From here... https://bitcointalk.org/index.php?topic=5006583.0 Questions. Chapter 1: Introduction 1. What are the main Bitcoin terms? 2. What is a Bitcoin address? 3. What is a Bitcoin transaction? 4. What is a Bitcoin block? 5. What is a Bitcoin blockchain? 6. What is a Bitcoin transaction ledger? 7. What is a Bitcoin system? What is a bitcoin (cryptocurrency)? How are they different? 8. What is a full Bitcoin stack? 9. What are two types of issues that digital money have to address? 10. What is a “double-spend” problem? 11. What is a distributed computing problem? What is the other name of this problem? 12. What is an election? 13. What is a consensus? 14. What is the name of the main algorithm that brings the bitcoin network to the consensus? 15. What are the different types of bitcoin clients? What is the difference between these clients? Which client offers the most flexibility? Which client offers the least flexibility? Which client is the most and least secure? 16. What is a bitcoin wallet? 17. What is a confirmed transaction and what is an unconfirmed transaction? Chapter 2: How Bitcoin works. 1. What is the best way to understand transactions in the Bitcoin network? 2. What is a transaction? What does it contain? What is the similarity of a transaction to a double entry ledger? What does input correspond to? What does output correspond to? 3. What are the typical transactions in the bitcoin network? Could you please name three of such transactions and give examples of each type of the transaction? 4. What is a QR and how it is used in the Bitcoin network? Are there different types of QRs? If so, what are the different types? Which type is more informational? What kind of information does it provide? 5. What is SPV? What does this procedure check and what type of clients of the Bitcoin network usually use this procedure? Chapter 3: The Bitcoin client. 1. How to download and install the Core Bitcoin client? 2. What is the best way to test the API available for the Core Bitcoin client without actually programming? What is the interface called? 3. What are the major areas of operations in the Bitcoin client? What can we do with the client? 4. What are the available operations for the Bitcoin addresses? 5. What are the available read operations for the Bitcoin transactions? How is a transaction encoded in the Bitcoin network? What is a raw transaction and what is a decoded transaction? 6. If I want to get information about a transaction that is not related to any address in my own wallet, do I need to change anything in the Bitcoin client configuration? If yes, which option do I need to modify? 7. What are the available read operation for the Bitcoin blocks? 8. What are the available operations for the creation of the transactions in the Bitcoin network? 9. How do you normally need to address the unspent output from the previous transaction in order to use it as an input for a new transaction? 10. What is the mandatory operation after creating a new transaction and before sending this new transaction to the network? What state does the wallet have to be in order to perform this operation? 11. Is the transaction ID immutable (TXID)? If not why, if yes, why and when? 12. What does signing a transaction mean? 13. What are the other options for Bitcoin clients? Are there any libraries that are written for some specific languages? What types of clients do these libraries implement? Chapter 4: Keys, Addresses and Wallets. 1. What is a PKC? When it was developed? What are the main mathematical foundations or functions that PKC is using? 2. What is ECC? Could you please provide the formula of the EC? What is the p and what is the Fp? What are the defined operations in ECC? What is a “point to infinity”? 3. What is a Bitcoin wallet? Does this wallet contain coins? If not, what does it contain then? 4. What is a BIP? What it is used for? 5. What is an encrypted private key? Why would we want to encrypt private keys? 6. What is a paper wallet? What kind of storage it is an example of? 7. What is a nondeterministic wallet? Is it a good wallet or a bad wallet? Could you justify? 8. What is a deterministic wallet? 9. What is an HD wallet? 10. How many keys are needed for one in and out transaction? What is a key pair? Which keys are in the key pair? 11. How many keys are stored in a wallet? 12. How does a public key gets created in Bitcoin? What is a “generator point”? 13. Could you please show on a picture how ECC multiplication is done? 14. How does a private key gets created in Bitcoin? What we should be aware of when creating a new private key? What is CSPRNG? What kind of input should this function be getting? 15. What is a WIF? What is WIF-Compressed? 16. What is Base58 encoding and what is Base58Check encoding? How it is different from Base64 encoding? Which characters are used in Base58? Why Base58Check was invented? What kind of problems does it solve? How is Base58Check encoding is created from Base58 encoding? 17. How can Bitcoin addresses be encoded? Which different encodings are used? Which key is used for the address creation? How is the address created? How this key is used and what is the used formula? 18. Can we visually distinguish between different keys in Base58Check format? If yes, how are they different from each other? What kind of prefixes are used? Could you please provide information about used prefixes for each type of the key? 19. What is an index in HD wallets? How many siblings can exist for a parent in an HD wallet? 20. What is the depth limitation for an HD wallet key hierarchy? 21. What are the main two advantages of an HD wallet comparing to the nondeterministic wallets? 22. What are the risks of non-hardened keys creation in an HD wallet? Could you please describe each of them? 23. What is a chain code in HD wallets? How many different chain code types there are? 24. What is the mnemonic code words? What are they used for? 25. What is a seed in an HD wallet? Is there any other name for it? 26. What is an extended key? How long is it and which parts does it consist of? 27. What is P2SH address? What function are P2SH addresses normally used for? Is that correct to call P2SH address a multi-sig address? Which BIP suggested using P2SH addresses? 28. What is a WIF-compressed private key? Is there such a thing as a compressed private key? Is there such a thing as a compressed public key? 29. What is a vanity address? 30. What is a vanity pool? 31. What is a P2PKH address? What is the prefix for the P2PKH address? 32. How does the owner prove that he is the real owner of some address? What does he have to represent to the network to prove the ownership? Why a perpetrator cannot copy this information and reuse it in the next transactions? 33. What is the rule for using funds that are secured by a cold storage wallet? How many times you can send to the address that is protected by the private key stored in a cold storage? How many times can you send funds from the address that is protected by the private key stored in a cold storage? Chapter 5: Transactions. 1. What is a transaction in Bitcoin? Why is it the most important operation in the Bitcoin ecosystem? 2. What is UTXO? What is one of the important rules of the UTXO? 3. Which language is used to write scripts in Bitcoin ecosystem? What are the features of this language? Which language does it look like? What are the limitations of this language? 4. What is the structure of a transaction? What does transaction consists of? 5. What are the standard transactions in Bitcoin? How many standard transactions there are (as of 2014)? 6. What is a “locking script” and what is an “unlocking script”? What is inside these scripts for a usual operation of P2PKH? What is a signature? Could you please describe in details how locking and unlocking scripts work and draw the necessary diagrams? 7. What is a transaction fee? What does the transaction fee depend on? 8. If you are manually creating transactions, what should you be very careful about? 9. Could you please provide a real life scenario when you might need a P2SH payment and operation? 10. What is the Script operation that is used to store in the blockchain some important data? Is it a good practice? Explain your answer. Chapter 6: The Bitcoin Network. 1. What is the network used in Bitcoin? What is it called? What is the abbreviation? What is the difference between this network architecture and the other network architectures? Could you please describe another network architecture and compare the Bitcoin network and the other network architectures? 2. What is a Bitcoin network? What is an extended Bitcoin network? What is the difference between those two networks? What are the other protocols used in the extended Bitcoin network? Why are these new protocols used? Can you give an example of one such protocol? What is it called? 3. What are the main functions of a bitcoin node? How many of them there are? Could you please name and describe each of them? Which functions are mandatory? 4. What is a full node in the Bitcoin network? What does it do and how does it differ from the other nodes? 5. What is a lightweight node in the Bitcoin network? What is another name of the lightweight node? How lightweight node checks transactions? 6. What are the main problems in the SPV process? What does SPV stand for? How does SPV work and what does it rely on? 7. What is a Sybil attack? 8. What is a transaction pool? Where are transaction pools stored in a Bitcoin network client? What are the two different transaction pools usually available in implementations? 9. What is the main Bitcoin client used in the network? What is the official name of the client and what is an unofficial name of this client? 10. What is UTXO pool? Do all clients keep this pool? Where is it stored? How does it differ from the transaction pools? 11. What is a Bloom filter? Why are Bloom filters used in the Bitcoin network? Were they originally used in the initial SW or were they introduced with a specific BIP? Chapter 7: The Blockchain. 1. What is a blockchain? 2. What is a block hash? Is it really a block hash or is it a hash of something else? 3. What is included in the block? What kind of information? 4. How many parents can one block have? 5. How many children can one block have? Is it a temporary or permanent state of the blockchain? What is the name of this state of the blockchain? 6. What is a Merkle tree? Why does Bitcoin network use Merkle trees? What is the advantage of using Merkle trees? What is the other name of the Merkle tree? What kind of form must this tree have? 7. How are blocks identified in the blockchain? What are the two commonly used identities? Are these identities stored in the blockchain? 8. What is the average size of one transaction? How many transactions are normally in one block? What is the size of a block header? 9. What kind of information do SPV nodes download? How much space do they save by that comparing to what they would need if they had to download the whole blockchain? 10. What is a usual representation of a blockchain? 11. What is a genesis block? Do clients download this block and if yes – where from? What is the number of the genesis block? 12. What is a Merkle root? What is a Merkle path? Chapter 8: Mining and Consensus. 1. What is the main purpose of mining? Is it to get the new coins for the miners? Alternatively, it is something else? Is mining the right or good term to describe the process? 2. What is PoW algorithm? 3. What are the two main incentives for miners to participate in the Bitcoin network? What is the current main incentive and will it be changed in the future? 4. Is the money supply in the Bitcoin network diminishing? If so, what is the diminishing rate? What was the original Bitcoin supply rate and how is it changed over time? Is the diminishing rate time related or rather block related? 5. What is the maximum number of Bitcoins available in the network after all the Bitcoins have been mined? When will all the Bitcoins be mined? 6. What is a decentralized consensus? What is a usual setup to clear transactions? What does a clearinghouse do? 7. What is deflationary money? Are they good or bad usually? What is the bad example of deflationary spiral? 8. What is an emergent consensus? What is the feature of emergent consensus? How does it differ from a usual consensus? What are the main processes out of which this emergent decentralized consensus becomes true? 9. Could you please describe the process of Independent Transaction Verification? What is the list of criteria that are checked against a newly received transaction? Where can these rules be checked? Can they be changed over time? If yes, why would they be changed? 10. Does mining node have to be a full node? If not, what are the other options for a node that is not full to be a mining node? 11. What is a candidate block? What types of nodes in the Bitcoin network create candidate blocks? What is a memory pool? Is there any other name of the memory pool? What are the transactions kept in this memory pool? 12. How are transactions added to the candidate block? How does a candidate block become a valid block? 13. What is the minimum value in the Bitcoin network? What is it called and what is the value? Are there any alternative names? 14. What is the age of the UTXO? 15. How is the priority of a transaction is calculated? What is the exact formula? What are the units of each contributing member? When is a transaction considered to be old? Can low priority transactions carry a zero fee? Will they be processed in this case? 16. How much size in each block is reserved for high priority transactions? How are transactions prioritized for the remaining space? 17. Do transactions expire in Bitcoin? Can transactions disappear in the Bitcoin network? If yes, could you please describe such scenario? 18. What is a generation transaction? Does it have another name? If it does, what is the other name of the transaction? What is the position of the generation transaction in the block? Does it have an input? Is the input usual UTXO? If not – what is the input called? How many outputs there are for the generation transaction? 19. What is the Coinbase data? What is it currently used for? 20. What is little-endian and big-endian formats? Could you please give an example of both? 21. How is the block header constructed? Which fields are calculated and added to the block header? Could you please describe the steps for calculation of the block header fields? 22. What is a mantissa-exponent encoding? How is this encoding used in the Bitcoin network? What is the difficulty target? What is the actual process of mining? What kind of mathematical calculation is executed to conduct mining? 23. Which hash function is used in the Bitcoin mining process? 24. Could you describe the PoW algorithm? What features of the hash function does it depend on? What is the other name of the hash function? What is a nonce? How can we increase the difficulty of the PoW calculation? What do we need to change and how do we need to change this parameter? 25. What is difficulty bits notation? Could you please describe in details how it works? What is the formula for the difficulty notation? 26. Why is difficulty adjustable? Who adjusts it and how exactly? Where is the adjustment made? On which node? How many blocks are taken into consideration to predict the next block issuance rate? What is the change limitation? Does the target difficulty depend on the number of transactions? 27. How is a new block propagated in the network? What kind of verification does each node do? What is the list of criteria for the new block? What kind of process ensures that the miners do not cheat? 28. How does a process of block assembly work? What are the sets of blocks each full node have? Could you please describe these sets of blocks? 29. What is a secondary chain? What does each node do to check this chain and perhaps to promote it to the primary chain? Could you please describe an example when a fork occurs and what happens? 30. How quickly forks are resolved most of the time? Within how many new block periods? 31. Why the next block is generated within 10 minutes from the previous? What is this compromise about? What do designers of the Bitcoin network thought about when implementing this rule? 32. What is a hashing race? How did Bitcoin hashing capacity has changed within years from inception? What kind of hardware devices were initially used and how did the HW utilization evolved? What kind of hardware is used now to do mining? How has the network difficulty improved? 33. What is the size of the field that stores nonce in the block header? What is the limitation and problem of the nonce? Why was an extra nonce created? Was there any intermediate solution? If yes, what was the solution? What are the limitations of the solution? 34. What is the exact solution for the extra nonce? Where does the new space come from? How much space is currently used and what is the range of the extra nonce now? 35. What is a mining pool? Why was it created? How are normally such pools operated? Do they pay regularly to the pool participants? Where are newly created Bitcoins distributed? To which address? How do mining pools make money? How do the mining pools calculate the participation? How are shares earned calculated? 36. What is a managed pool? How is the owner of the pool called? Do pool members need to run full nodes? Explain why or why not? 37. What are the most famous protocols used to coordinate pool activities? What is a block template? How is it used? 38. What is the limitation of a centralized pool? Is there any alternative? If yes, what is it? How is it called? How does it work? 39. What is a consensus attack? What is the main assumption of the Bitcoin network? What can be the targets of the consensus attacks? What can these attacks do and what they cannot do? How much overall capacity of the network do you have to control to exercise a consensus attack? Chapter 9: Alternative Chains, Currencies and Applications. 1. What is the name of alternative coins? Are they built on top of the Bitcoin network? What are examples of them? Is there any alternative approach? Could you please describe some alternatives? 2. Are there any alternatives to the PoW algorithm? If yes – what are the alternatives? Could you please name two or three? 3. What is the operation of the Script language that is used to store a metadata in Bitcoin blockchain? 4. What is a coloured coin? Could you please explain how it is created and how it works? Do you need any special SW to manage coloured coins? 5. What is the difference between alt coins and alt chains? What is a Litecoin? What are the major differences between the Bitcoin and Litecoin? Why so many alt coins have been created? What are they usually based on? 6. What is Scrypt? Where is it used and how is it different from the original algorithm from which it has been created? 7. What is a demurrage currency? Could you please give an example of one blockchain and crypto currency that is demurrage? 8. What is a good example of an alternative algorithm to PoW? What is it called and how is it different from the PoW? Why the alternatives to Bitcoin PoW have been created? What is the main reason for this? What is dual-purpose PoW algorithms? Why have they been created? 9. Is Bitcoin “anonymous” currency? Is it difficult to trace transactions and understand someone’s spending habits? 10. What is Ethereum? What kind of currency does it use? What is the difference from Bitcoin? Chapter 10: Bitcoin security. 1. What is the main approach of Bitcoin security? 2. What are two common mistakes made by newcomers to the world of Bitcoin? 3. What is a root of trust in traditional security settings? What is a root of trust in Bitcoin network? How should you assess security of your system? 4. What is a cold storage and paper wallet? 5. What is a hardware wallet? How is it better than storing private keys on your computer or your smart phone?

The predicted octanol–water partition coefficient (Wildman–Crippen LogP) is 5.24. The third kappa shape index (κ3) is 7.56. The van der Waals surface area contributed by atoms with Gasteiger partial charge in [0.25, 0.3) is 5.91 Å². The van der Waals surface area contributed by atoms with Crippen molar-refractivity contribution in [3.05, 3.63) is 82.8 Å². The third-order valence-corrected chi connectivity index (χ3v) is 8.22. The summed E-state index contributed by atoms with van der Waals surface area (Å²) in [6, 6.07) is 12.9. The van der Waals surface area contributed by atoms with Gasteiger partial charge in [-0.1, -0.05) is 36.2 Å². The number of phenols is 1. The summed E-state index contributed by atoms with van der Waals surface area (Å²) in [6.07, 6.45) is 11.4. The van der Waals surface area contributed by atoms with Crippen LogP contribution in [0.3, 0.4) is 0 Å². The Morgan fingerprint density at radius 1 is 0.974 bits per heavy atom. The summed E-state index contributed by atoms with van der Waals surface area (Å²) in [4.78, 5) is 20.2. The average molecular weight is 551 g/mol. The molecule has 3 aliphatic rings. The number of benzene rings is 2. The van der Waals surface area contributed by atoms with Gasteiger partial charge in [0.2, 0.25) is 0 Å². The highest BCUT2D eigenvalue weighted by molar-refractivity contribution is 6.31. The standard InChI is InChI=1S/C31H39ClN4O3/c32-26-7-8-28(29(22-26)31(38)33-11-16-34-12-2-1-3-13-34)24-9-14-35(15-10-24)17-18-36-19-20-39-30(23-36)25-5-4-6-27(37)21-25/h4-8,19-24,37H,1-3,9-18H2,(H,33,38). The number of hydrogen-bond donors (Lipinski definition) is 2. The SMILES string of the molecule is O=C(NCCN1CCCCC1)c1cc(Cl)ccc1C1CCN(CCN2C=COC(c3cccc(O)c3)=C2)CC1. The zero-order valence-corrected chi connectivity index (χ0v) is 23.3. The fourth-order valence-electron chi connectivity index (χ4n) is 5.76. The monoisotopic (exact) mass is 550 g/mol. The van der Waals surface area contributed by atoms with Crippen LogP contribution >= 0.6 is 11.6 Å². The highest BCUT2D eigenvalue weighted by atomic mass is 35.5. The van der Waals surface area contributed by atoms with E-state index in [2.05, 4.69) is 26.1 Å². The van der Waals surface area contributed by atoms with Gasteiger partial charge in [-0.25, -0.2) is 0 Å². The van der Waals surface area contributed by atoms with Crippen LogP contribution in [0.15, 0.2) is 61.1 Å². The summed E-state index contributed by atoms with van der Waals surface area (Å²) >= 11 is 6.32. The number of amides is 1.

Abstract We construct new multi-signature schemes that provide new functionality. Our schemes are designed to reduce the size of the Bitcoin blockchain, but are useful in many other settings where multi-signatures are needed. All our constructions support both signature compression and public-key aggregation. Hence, to verify that a number of parties signed a common message m, the verifier only needs a short multi-signature, a short aggregation of their public keys, and the message m. We give new constructions that are derived from Schnorr signatures and from BLS signatures. Our constructions are in the plain public key model, meaning that users do not need to prove knowledge or possession of their secret key. In addition, we construct the first short accountable-subgroup multi-signature (ASM) scheme. An ASM scheme enables any subset S of a set of n parties to sign a message m so that a valid signature discloses which subset generated the signature (hence the subset S is accountable for signing m). We construct the first ASM scheme where signature size is only O(k) bits over the description of S, where k is the security parameter. Similarly, the aggregate public key is only O(k) bits, independent of n. The signing process is non-interactive. Our ASM scheme is very practical and well suited for compressing the data needed to spend funds from a t-of-n Multisig Bitcoin address, for any (polynomial size) t and n. References